what I learned today at the courthouse... - Posted by Dan Simpson

Posted by George(OH) on November 10, 2000 at 06:49:59:

I always wondered how to go about finding the ‘real’ owner in those situations.

In the last year or so, I’ve come across a couple dozen houses that had those winterized stickers on them. I knew they were foreclosed/REO’s, but it seemed like (on some of them) that the courthouse was a dead end as far as finding out who to get in touch with.

I guess it pays to have contacts in the right places, and like you said, be as knowledgeable as possible about ALL areas of REI.

Thanks again,


what I learned today at the courthouse… - Posted by Dan Simpson

Posted by Dan Simpson on November 09, 2000 at 19:14:40:

As those of you that read my recent post regarding Bill Gatten and his idea know, I have been spending some time at the local recorder of deeds office across from my work lately…
Today I did a search within the last 5 days for “trustees sale deeds” and came up with a property where the trustee had no takers (I guess) for the house. The trustee was representing a bank from a far distant state that I presume was the holder of the mortgage that got foreclosed on. However, in the deed, the house sold to ANOTHER bank in a far distant state for roughly 10-15000 (still checking comps) below market. What is up here? Did the bank buy this property from another bank? Am I missing something? Also, there are NO deeds regarding assignments of any kind for this house. I checked all the deeds relating to this property and there was nothing except the original deed of trust and the trustees sales deed. How could this other bank own the property if the trustee didnt get an acceptable bid? it says on the trustees sales deed “bids were invited, but none was received for less than the whole of the property”. Then it listed $76,985 as a sales price (I guess?)and then it has the bank as grantee. Can someone explain this to me? Oh yeah the property is already listed with a realtor (for 92,900! have to lowball that baby!)and I am looking at it in 15 minutes. She told me that the property is a foreclosure.
I will keep everyone updated as to how it goes. Please help me out on this confusion above…

What the courthouse doesn’t tell you… - Posted by Bill Scott

Posted by Bill Scott on November 10, 2000 at 04:17:17:

Let me see if I can shed some light on what you’re looking at.

This property had a mortgage on it. The buyer of the property is the ‘grantor’ of the mortgage and the bank is the ‘grantee’. The $76,985 figure is what the mortgage balance was when the deed was filed.

Banks sell their mortgage holdings on too what is called the ‘secondary market’. They can do this in several ways—some of which can make you have a major headache in trying to figure them out. Here are some of them:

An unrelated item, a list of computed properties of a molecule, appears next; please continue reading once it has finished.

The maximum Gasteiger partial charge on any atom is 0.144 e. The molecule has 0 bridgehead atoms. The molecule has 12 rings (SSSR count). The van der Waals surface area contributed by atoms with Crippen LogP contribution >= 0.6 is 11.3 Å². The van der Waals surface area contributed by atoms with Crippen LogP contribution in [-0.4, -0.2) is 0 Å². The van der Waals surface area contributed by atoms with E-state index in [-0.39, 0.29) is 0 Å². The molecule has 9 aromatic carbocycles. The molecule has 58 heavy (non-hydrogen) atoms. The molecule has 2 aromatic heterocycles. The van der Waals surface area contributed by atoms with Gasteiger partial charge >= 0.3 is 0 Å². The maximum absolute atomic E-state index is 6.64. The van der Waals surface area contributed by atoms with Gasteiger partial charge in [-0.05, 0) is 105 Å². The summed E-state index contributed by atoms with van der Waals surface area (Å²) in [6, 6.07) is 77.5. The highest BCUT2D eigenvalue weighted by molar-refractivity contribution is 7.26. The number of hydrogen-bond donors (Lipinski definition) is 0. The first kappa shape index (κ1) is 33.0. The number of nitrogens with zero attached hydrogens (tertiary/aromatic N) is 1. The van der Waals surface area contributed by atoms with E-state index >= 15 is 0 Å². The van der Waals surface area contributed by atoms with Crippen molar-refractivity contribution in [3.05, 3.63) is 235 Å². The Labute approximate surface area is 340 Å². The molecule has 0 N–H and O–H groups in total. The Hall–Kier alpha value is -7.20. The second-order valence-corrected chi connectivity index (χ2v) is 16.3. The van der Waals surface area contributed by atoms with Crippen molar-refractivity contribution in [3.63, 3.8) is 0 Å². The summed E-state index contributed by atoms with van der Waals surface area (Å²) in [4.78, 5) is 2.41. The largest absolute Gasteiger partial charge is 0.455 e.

1. Sell off the right to service the loan–in return for a fee.
  2. Sell off a portion of the income stream from the loan.
  3. Sell the loan outright to a much bigger bank, at a discount, for cash upfront. Note that they are selling a loan—not a property and you often will not find a new deed in the records.
  4. Banks can form a ‘pool’ of mortgages of a certain type–say ‘D’ type credit in rural Ohio counties and sell this pool to underwriters on Wall Street. In turn, securites are issued against this pool of mortgages, and the securities are rated based on the level of risk assigned to the pool.

And the ways of being creative just go on, and on, and on…

Anyway, when you find a vacant house you will probably find out about another layer of banks that ‘front’ for the owner banks in return for a fee. ‘Continental Mortgage Company—or Conti’ for short, is a big company that handles the property for the mortgage holding bank. They make sure that the property is listed, winterized (by another company who also leaves stickers on the property), and usually the offers go through this mortgage company. This can sometimes be a real P.I.A. because with this extra layer orders as to what offers will be accepted sometimes get to be a mess. I bought a three family that ‘Conti’ was handling and ‘Conti’ will NEVER tell you that the mortgage holding bank will do a ‘zero down’ deal. I got lucky and the broker knew a contact person in the other bank, I contacted the REO section to see if such a deal was possible. They said ‘sure’ and I closed on the property with zero down.

Anyway, I guess what all of this shows is that you have to get to know how the industry works by reading business magazines like the ‘Wall Street Journal’, and learn how to read between the lines. Research at the courthouse is helpful, but sometimes it’s just another step in a long chain of links to get to the real owner.

Good Luck!

Thanks Bill! found out a bit more… - Posted by Dan Simpson

Posted by Dan Simpson on November 10, 2000 at 22:11:28:

Thanks alot for a most helpful response Bill. The second bank I mentioned, the one that is listed on the trustee’s deed sale, is indeed the owner of the property. That was verified today when I was speaking to the realtor and he had the info on the property. Somewhere in there, like you said, things happen that dont show up in the courthouse. I have a post about this house further up the list…
Thanks again!

I think I saw one of these too… - Posted by SueC

Posted by SueC on November 10, 2000 at 08:52:55:

I posted earlier today about Ocwen, but they don’t show up anywhere as the holder of the mortgage on this parcel, but I know the homeowner pays them. I guess I should skip Ocwen and go to the REO department of the holding bank (It’s Blazer CDC, never heard of them, but will work on finding them…)

Thanks for the helpful post.